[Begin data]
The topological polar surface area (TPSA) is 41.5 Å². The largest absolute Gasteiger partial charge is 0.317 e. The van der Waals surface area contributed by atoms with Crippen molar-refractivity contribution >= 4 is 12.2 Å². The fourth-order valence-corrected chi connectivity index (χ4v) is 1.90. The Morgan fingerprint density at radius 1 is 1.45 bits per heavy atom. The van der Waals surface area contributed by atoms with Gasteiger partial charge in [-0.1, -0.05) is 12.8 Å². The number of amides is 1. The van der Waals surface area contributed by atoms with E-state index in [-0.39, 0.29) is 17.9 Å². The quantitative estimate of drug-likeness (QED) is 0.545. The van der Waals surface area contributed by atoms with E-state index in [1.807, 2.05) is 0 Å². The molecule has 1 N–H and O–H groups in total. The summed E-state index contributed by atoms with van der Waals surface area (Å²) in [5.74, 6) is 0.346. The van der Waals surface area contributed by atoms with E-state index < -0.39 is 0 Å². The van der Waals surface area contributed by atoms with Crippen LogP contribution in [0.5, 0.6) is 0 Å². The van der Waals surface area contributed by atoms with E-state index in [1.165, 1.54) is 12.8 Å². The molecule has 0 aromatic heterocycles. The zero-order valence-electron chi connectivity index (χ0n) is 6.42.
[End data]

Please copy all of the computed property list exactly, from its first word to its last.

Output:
The topological polar surface area (TPSA) is 41.5 Å². The largest absolute Gasteiger partial charge is 0.317 e. The van der Waals surface area contributed by atoms with Crippen molar-refractivity contribution >= 4 is 12.2 Å². The fourth-order valence-corrected chi connectivity index (χ4v) is 1.90. The Morgan fingerprint density at radius 1 is 1.45 bits per heavy atom. The van der Waals surface area contributed by atoms with Gasteiger partial charge in [-0.1, -0.05) is 12.8 Å². The number of amides is 1. The van der Waals surface area contributed by atoms with E-state index in [-0.39, 0.29) is 17.9 Å². The quantitative estimate of drug-likeness (QED) is 0.545. The van der Waals surface area contributed by atoms with E-state index in [1.807, 2.05) is 0 Å². The molecule has 1 N–H and O–H groups in total. The summed E-state index contributed by atoms with van der Waals surface area (Å²) in [5.74, 6) is 0.346. The van der Waals surface area contributed by atoms with E-state index < -0.39 is 0 Å². The van der Waals surface area contributed by atoms with Crippen LogP contribution in [0.5, 0.6) is 0 Å². The van der Waals surface area contributed by atoms with E-state index in [1.165, 1.54) is 12.8 Å². The molecule has 0 aromatic heterocycles. The zero-order valence-electron chi connectivity index (χ0n) is 6.42.